So, keep your eyes and ears open for rattlesnakes, especially as the temps rise and the days lengthen. Rattlesnakes, like all snakes, are solitary and reclusive creatures. If you should happen upon one while out on a hike, just give it distance and a way out. Let it live in peaceful solitude. They belong, too, in this vast and varied universe of life.
I took this picture of a Dark-eyed Junco a few days ago in the Fern Lodge area. Just a half mile downstream from Sturtevant Falls, this little female was collecting dried grasses for her nest. The Big Santa Anita and Winter Creek canyons are filled with bird song from many species of birds. The habitat where this picture was taken is riparian/woodland, a land of rushing streams, boulders and trees. Perfect for supporting lots of life!
This is a short story about hiking the abandoned Burma Road of Chantry Flats. You can see the route of this old road on the Chantry Flat – Mt. Wilson Trails Map, available on this website, or at the Adams Pack Station General Store next to the Chantry Picnic Area. This old road was once the carved out thoroughfare of cement mixers, bulldozers, skip loaders, cranes and more during the construction era of the check dams upstream from Sturtevant Falls. Today it rests quietly , slowly being reclaimed by the mountains.
It was warm and mild out on the front porch of the cabin. A gentle breeze woke up the chimes hanging from the eve. The ringing was calm and faint. I set down my book, relaxed and yawning in the bright February sunshine. What to do? Maybe take a nap if I didn’t start moving or perhaps, hike up to the prominent switchback of the long-abandoned Burma Road. Only a mile and a half in from Chantry Flats, one can suddenly transport one’s self into a chaparral-clad wilderness of upward climbing.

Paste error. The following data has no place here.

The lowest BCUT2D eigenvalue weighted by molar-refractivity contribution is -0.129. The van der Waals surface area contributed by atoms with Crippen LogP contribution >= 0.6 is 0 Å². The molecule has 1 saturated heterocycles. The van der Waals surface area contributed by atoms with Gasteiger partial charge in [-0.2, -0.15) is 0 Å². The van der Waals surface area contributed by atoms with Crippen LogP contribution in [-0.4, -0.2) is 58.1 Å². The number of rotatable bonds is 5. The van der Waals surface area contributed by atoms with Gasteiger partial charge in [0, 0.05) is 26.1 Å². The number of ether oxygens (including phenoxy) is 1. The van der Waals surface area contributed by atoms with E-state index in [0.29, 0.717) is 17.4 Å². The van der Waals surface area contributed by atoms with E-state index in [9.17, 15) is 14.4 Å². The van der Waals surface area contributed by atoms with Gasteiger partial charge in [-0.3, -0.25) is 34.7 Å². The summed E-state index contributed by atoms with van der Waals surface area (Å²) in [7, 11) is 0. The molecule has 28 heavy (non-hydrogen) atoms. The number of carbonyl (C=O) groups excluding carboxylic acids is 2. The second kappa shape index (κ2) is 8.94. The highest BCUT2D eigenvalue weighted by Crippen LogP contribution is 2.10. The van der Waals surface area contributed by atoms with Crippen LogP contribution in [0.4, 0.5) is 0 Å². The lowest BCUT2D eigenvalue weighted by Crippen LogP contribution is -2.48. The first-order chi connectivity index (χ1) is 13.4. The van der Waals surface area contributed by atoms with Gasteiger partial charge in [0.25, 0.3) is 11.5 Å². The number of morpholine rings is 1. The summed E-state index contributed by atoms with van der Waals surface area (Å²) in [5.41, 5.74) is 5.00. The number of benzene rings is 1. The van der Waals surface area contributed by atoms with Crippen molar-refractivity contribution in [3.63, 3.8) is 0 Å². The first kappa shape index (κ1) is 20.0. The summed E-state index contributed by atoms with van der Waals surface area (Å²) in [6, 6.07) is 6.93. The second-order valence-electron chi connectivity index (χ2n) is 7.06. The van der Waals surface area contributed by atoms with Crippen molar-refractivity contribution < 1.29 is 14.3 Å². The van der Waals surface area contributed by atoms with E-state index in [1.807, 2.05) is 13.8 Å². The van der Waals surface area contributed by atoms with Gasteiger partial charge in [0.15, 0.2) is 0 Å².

So, I’m doing this crawl up a gully between two of our neighbors’ cabins. At first, like everything we don’t know the whole story of, it’s really easy. Lush, green grasses blow lazily about my boots as I plod upward. Shaded by blossoming bay trees, the air is sweetened by thousands of the tiny yellow flowers. Large and stately canyon live oaks begin to make their presence as I climb further and further from the Big Santa Anita Creek. The slope’s steepness increases and I’m constantly stopping and kicking into the moist, sandy slope. The one thing that I packed, the one thing that I’d really need for this trip was a pair of smallish pruners, or loppers, for cutting through brush. These became indispensable as my route began to be impinged upon by dense, dry tangles of brush. Several times, even the little folding pack saw came out for branches that were over a couple of inches in diameter. So, my pattern was often moving up the mountain gully a few paces, clipping and sawing, then pushing through the tiny opening to step up a few more paces…… I was soon high enough to see Mt. Harvard out across the Winter Creek Canyon. Chamise and buckbrush began to make their presence. This was the really hard going. Soon I was wading hip deep in black sage, which left its’ signature scent in all my clothing. Clutching at little twiggy limbs, I pulled myself up the final pitch to the old Burma Road and a fragrant, blossoming patch of rosemary.